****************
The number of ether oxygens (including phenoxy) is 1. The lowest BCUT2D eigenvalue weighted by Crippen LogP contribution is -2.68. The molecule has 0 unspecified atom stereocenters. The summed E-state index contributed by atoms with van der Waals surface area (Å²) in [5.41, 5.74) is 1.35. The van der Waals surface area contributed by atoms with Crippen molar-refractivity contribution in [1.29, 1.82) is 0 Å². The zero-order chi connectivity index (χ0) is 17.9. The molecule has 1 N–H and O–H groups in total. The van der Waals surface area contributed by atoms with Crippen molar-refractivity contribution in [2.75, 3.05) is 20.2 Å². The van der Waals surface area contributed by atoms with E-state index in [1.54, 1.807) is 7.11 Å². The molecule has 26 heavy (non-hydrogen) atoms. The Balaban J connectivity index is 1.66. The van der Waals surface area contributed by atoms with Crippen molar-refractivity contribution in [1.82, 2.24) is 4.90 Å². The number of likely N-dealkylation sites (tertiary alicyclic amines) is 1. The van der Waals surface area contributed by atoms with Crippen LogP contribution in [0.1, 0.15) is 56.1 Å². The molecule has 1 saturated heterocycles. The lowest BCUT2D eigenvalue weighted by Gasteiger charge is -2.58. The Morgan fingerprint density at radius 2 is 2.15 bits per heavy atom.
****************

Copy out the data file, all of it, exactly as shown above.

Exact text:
The number of ether oxygens (including phenoxy) is 1. The lowest BCUT2D eigenvalue weighted by Crippen LogP contribution is -2.68. The molecule has 0 unspecified atom stereocenters. The summed E-state index contributed by atoms with van der Waals surface area (Å²) in [5.41, 5.74) is 1.35. The van der Waals surface area contributed by atoms with Crippen molar-refractivity contribution in [1.29, 1.82) is 0 Å². The zero-order chi connectivity index (χ0) is 17.9. The molecule has 1 N–H and O–H groups in total. The van der Waals surface area contributed by atoms with Crippen molar-refractivity contribution in [2.75, 3.05) is 20.2 Å². The van der Waals surface area contributed by atoms with E-state index in [1.54, 1.807) is 7.11 Å². The molecule has 26 heavy (non-hydrogen) atoms. The Balaban J connectivity index is 1.66. The van der Waals surface area contributed by atoms with Crippen molar-refractivity contribution in [1.82, 2.24) is 4.90 Å². The number of likely N-dealkylation sites (tertiary alicyclic amines) is 1. The van der Waals surface area contributed by atoms with Crippen LogP contribution in [0.1, 0.15) is 56.1 Å². The molecule has 1 saturated heterocycles. The lowest BCUT2D eigenvalue weighted by Gasteiger charge is -2.58. The Morgan fingerprint density at radius 2 is 2.15 bits per heavy atom.